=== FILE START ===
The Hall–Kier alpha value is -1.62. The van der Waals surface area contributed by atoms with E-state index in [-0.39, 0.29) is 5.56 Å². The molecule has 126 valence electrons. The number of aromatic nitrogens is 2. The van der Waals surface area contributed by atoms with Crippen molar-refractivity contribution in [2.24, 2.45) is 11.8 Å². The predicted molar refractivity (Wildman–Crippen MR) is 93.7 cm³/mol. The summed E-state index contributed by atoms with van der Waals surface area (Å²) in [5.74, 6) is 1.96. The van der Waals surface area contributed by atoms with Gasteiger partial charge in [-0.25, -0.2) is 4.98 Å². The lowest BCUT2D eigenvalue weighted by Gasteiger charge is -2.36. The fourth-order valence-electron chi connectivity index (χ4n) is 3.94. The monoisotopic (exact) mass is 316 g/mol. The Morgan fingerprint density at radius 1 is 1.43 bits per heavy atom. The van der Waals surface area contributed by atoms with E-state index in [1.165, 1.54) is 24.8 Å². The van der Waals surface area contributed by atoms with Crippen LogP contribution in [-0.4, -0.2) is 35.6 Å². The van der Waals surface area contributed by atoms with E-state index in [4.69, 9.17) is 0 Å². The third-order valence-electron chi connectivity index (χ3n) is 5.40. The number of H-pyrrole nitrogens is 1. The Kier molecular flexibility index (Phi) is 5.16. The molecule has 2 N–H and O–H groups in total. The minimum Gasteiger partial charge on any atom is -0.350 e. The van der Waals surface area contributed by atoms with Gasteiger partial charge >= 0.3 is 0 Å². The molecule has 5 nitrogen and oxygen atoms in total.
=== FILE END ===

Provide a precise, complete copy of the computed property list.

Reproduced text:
The Hall–Kier alpha value is -1.62. The van der Waals surface area contributed by atoms with E-state index in [-0.39, 0.29) is 5.56 Å². The molecule has 126 valence electrons. The number of aromatic nitrogens is 2. The van der Waals surface area contributed by atoms with Crippen molar-refractivity contribution in [2.24, 2.45) is 11.8 Å². The predicted molar refractivity (Wildman–Crippen MR) is 93.7 cm³/mol. The summed E-state index contributed by atoms with van der Waals surface area (Å²) in [5.74, 6) is 1.96. The van der Waals surface area contributed by atoms with Gasteiger partial charge in [-0.25, -0.2) is 4.98 Å². The lowest BCUT2D eigenvalue weighted by Gasteiger charge is -2.36. The fourth-order valence-electron chi connectivity index (χ4n) is 3.94. The monoisotopic (exact) mass is 316 g/mol. The Morgan fingerprint density at radius 1 is 1.43 bits per heavy atom. The van der Waals surface area contributed by atoms with E-state index in [1.165, 1.54) is 24.8 Å². The van der Waals surface area contributed by atoms with Crippen LogP contribution in [-0.4, -0.2) is 35.6 Å². The van der Waals surface area contributed by atoms with E-state index in [4.69, 9.17) is 0 Å². The third-order valence-electron chi connectivity index (χ3n) is 5.40. The number of H-pyrrole nitrogens is 1. The Kier molecular flexibility index (Phi) is 5.16. The molecule has 2 N–H and O–H groups in total. The minimum Gasteiger partial charge on any atom is -0.350 e. The van der Waals surface area contributed by atoms with Gasteiger partial charge >= 0.3 is 0 Å². The molecule has 5 nitrogen and oxygen atoms in total.